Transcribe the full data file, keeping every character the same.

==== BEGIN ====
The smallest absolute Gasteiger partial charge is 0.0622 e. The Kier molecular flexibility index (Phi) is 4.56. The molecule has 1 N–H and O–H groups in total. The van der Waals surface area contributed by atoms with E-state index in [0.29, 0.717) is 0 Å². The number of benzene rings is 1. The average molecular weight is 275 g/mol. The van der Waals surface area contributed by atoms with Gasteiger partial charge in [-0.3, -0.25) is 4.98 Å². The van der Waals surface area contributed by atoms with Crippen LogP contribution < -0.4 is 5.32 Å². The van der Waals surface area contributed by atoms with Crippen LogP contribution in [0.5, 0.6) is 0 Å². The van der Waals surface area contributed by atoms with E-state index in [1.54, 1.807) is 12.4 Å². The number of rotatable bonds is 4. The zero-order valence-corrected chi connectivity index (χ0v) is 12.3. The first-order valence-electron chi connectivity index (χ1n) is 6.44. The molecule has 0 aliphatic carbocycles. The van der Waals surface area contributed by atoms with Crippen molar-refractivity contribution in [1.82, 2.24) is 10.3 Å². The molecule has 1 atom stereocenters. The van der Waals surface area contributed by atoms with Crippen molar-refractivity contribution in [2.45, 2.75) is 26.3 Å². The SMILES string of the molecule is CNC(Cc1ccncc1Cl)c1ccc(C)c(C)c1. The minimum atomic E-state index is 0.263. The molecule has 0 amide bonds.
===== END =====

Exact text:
The smallest absolute Gasteiger partial charge is 0.0622 e. The Kier molecular flexibility index (Phi) is 4.56. The molecule has 1 N–H and O–H groups in total. The van der Waals surface area contributed by atoms with E-state index in [0.29, 0.717) is 0 Å². The number of benzene rings is 1. The average molecular weight is 275 g/mol. The van der Waals surface area contributed by atoms with Gasteiger partial charge in [-0.3, -0.25) is 4.98 Å². The van der Waals surface area contributed by atoms with Crippen LogP contribution < -0.4 is 5.32 Å². The van der Waals surface area contributed by atoms with Crippen LogP contribution in [0.5, 0.6) is 0 Å². The van der Waals surface area contributed by atoms with E-state index in [1.54, 1.807) is 12.4 Å². The number of rotatable bonds is 4. The zero-order valence-corrected chi connectivity index (χ0v) is 12.3. The first-order valence-electron chi connectivity index (χ1n) is 6.44. The molecule has 0 aliphatic carbocycles. The van der Waals surface area contributed by atoms with Crippen molar-refractivity contribution in [1.82, 2.24) is 10.3 Å². The molecule has 1 atom stereocenters. The van der Waals surface area contributed by atoms with Crippen molar-refractivity contribution in [2.45, 2.75) is 26.3 Å². The SMILES string of the molecule is CNC(Cc1ccncc1Cl)c1ccc(C)c(C)c1. The minimum atomic E-state index is 0.263. The molecule has 0 amide bonds.